自动模拟公司（Automated Simulations） 1979
TRS-80, 雅达利 8 位机, Apple II, MS-DOS 等
Automated Simulations, 1979
TRS-80, Atari 8-bit, Apple II, MS-DOS, etc
由酷爱地下城冒险的吉姆·康奈利和他的两个 D&D 游戏朋友乔恩·弗里曼（Jon Freeman）和杰夫·约翰逊（Jeff Johnson）构想，《阿帕莎神庙》最初是为了满足他们对一个“图形冒险”游戏的渴望而发行的，这个游戏需要策略和一点运气，而不是需要玩家自己想象的纯静态文字游戏（比如：《巨洞探险》和《魔域》）。
这是所谓的 Dunjonquest 系列中的第一部。该系列虽然至今鲜为人知，但却催生了几款游戏，续集和扩展包，并且是最畅销的早期计算机游戏之一，最初的销量超过了《巫术 1》和《创世纪 1》。
尽管 TRS-80 的黑白块状图形在 1979 年得到了高度赞扬。但《阿帕莎神庙》成功的真正秘诀在于其深层次的战略体系、丰富的文字和人物塑造上。
Dungeons smell faintly of vanilla. This was one of many important life lessons I learned in my early adventuring days while descending into the depths of Temple of Apshai.
Conceived by avid dungeon master Jim Connelley and two of his D&D gaming friends, Jon Freeman and Jeff Johnson, Temple of Apshai was originally released to fulfil their desire for a “graphical adventure” game that required strategy and a little bit of luck to get by, as opposed to the text-only adventure games (like Colossal Cave and Zork) of the times that were imaginative but had static solutions.
It was the first in what would be called the Dunjonquest series. While rarely remembered today, the series spawned several games, sequels and add-ons, and was one of the best-selling early computer games, initially outselling both Wizardry I and Ultima I.
Although the blocky, black-and-white graphics of the TRS-80 received high praise back in 1979 (we didn't have much to go on), the real secrets to the success of Temple of Apshai was its underlying strategy system, rich writing, and sense of character.
就像所有的冒险一样，玩家从旅店开始，然后他们可以自定义自己的角色属性（或者让店主为他们掷骰子决定）并购买装备。受到 D&D 的启发 Apshai 的角色表使用了与 D&D 相同的核心属性。这些属性可以自由编辑，因为这样玩家就可以从 TRPG 上导入他们的角色。还有一个原因就是：在原始的 TRS-80 盒式磁带上，玩家无法保存自己的数据。
一旦有了充足（或不充足）的装备，玩家就开始了冒险。最初的地牢：Apshai 神庙是一座被过度生长的荒芜所吞噬的被遗忘神庙。这是充满了陷阱、密门、闪闪发光的宝石和恶心的生物 - 史莱姆，杂草丛生充满各种昆虫，还有不少前段时间死了但看不出是什么的东西。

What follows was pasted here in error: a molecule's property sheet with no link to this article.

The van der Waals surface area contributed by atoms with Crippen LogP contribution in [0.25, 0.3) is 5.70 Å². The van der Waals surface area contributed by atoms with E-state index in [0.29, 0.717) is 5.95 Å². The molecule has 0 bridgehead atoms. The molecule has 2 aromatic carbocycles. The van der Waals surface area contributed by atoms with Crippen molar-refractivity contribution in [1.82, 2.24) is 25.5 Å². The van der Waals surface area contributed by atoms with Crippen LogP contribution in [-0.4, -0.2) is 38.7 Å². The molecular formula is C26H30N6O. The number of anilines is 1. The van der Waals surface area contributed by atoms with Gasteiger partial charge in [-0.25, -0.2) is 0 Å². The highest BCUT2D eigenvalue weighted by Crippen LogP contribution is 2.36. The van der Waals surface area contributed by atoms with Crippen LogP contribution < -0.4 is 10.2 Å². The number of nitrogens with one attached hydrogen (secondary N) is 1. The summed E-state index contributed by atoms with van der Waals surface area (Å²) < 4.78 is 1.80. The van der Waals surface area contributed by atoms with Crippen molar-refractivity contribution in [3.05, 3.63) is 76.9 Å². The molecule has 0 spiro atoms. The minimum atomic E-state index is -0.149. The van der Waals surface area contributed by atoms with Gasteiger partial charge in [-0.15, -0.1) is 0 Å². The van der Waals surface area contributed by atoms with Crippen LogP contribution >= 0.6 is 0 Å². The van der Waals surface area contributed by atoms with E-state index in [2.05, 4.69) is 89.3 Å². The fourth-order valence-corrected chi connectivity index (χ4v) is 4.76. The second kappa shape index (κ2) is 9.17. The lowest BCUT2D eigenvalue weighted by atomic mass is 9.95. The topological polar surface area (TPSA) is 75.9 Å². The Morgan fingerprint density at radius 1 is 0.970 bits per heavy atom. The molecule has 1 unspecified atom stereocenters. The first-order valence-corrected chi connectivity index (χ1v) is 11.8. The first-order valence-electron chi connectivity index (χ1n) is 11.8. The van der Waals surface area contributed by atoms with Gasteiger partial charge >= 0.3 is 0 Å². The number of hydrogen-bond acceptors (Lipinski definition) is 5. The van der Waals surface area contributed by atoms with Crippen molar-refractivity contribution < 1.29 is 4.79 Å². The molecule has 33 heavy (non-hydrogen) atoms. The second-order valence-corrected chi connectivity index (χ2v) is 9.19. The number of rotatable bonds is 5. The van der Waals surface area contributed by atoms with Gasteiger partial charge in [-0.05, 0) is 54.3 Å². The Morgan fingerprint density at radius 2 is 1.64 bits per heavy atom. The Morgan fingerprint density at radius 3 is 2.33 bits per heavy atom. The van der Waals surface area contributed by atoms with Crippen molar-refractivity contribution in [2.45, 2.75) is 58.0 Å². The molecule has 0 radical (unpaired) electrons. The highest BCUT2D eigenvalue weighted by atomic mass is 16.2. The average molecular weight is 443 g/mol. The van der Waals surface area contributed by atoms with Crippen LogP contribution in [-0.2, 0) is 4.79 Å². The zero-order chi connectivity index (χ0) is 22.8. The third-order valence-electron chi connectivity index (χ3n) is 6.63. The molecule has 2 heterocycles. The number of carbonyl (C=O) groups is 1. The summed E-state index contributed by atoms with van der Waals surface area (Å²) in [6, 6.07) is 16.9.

第二个扩展包为“金字塔的诅咒（Curse of Ra）”（1981 年）的任务发生在沙漠里一个被诅咒的金字塔中。这里到处都是狭窄而曲折的走廊，到处都是陷阱，还有麻烦的石块掉下来堵塞出口。玩家们将面对狮身人面像、木乃伊以及最糟糕的野生骆驼等颇具异国情调的敌人。
Like all good adventures, players begin at the inn, where they can customise their character stats (or let the Innkeeper roll the stat dice for them) and purchase equipment. Being inspired by D&D, the character sheet for Apshai used the same core stats and they could be freely edited – both so that players could import their characters from tabletop RPGs, and because it was not possible to save character data on the original TRS-80 cassette format.
Once sufficiently (or insufficiently) equipped, the adventure begins. The original dungeon, Temple of Apshai, is a forgotten temple consumed by wild overgrowth. It’s chock-full of traps, secret doors and glittering gems, and inhabited by all manner of disgusting creatures – giant slimes, overgrown insects of all sorts, and various things that died some time ago but didn’t have the decency to acknowledge it.
Released in 1981, The Upper Reaches of Apshai expansion added a new dungeon. A comic relief act, it takes place in the gardens and houses behind the inn. There are peculiar happenings in the vegetable garden for heroes to investigate, angry housewives and killer tomatoes to fight and, if you are lucky, a delicious pot of chicken soup or some ill-fitting laundry to find.
The second expansion, Curse of Ra, (1981) takes place in a cursed pyramid in the middle of a desert. Full of narrow, twisting hallways, traps at every step, and inconvenient slabs of stone that drop to block exits, heroes will square off against exotic foes like sphinxes, mummies and, worst of all, wild camels.
There are four levels for each dungeon, each one more difficult than the last, but players could choose which level to explore in any order. There’s no true ending; players could revisit the dungeons as often as they liked and see it repopulated with monsters (both fixed and wandering) and treasure.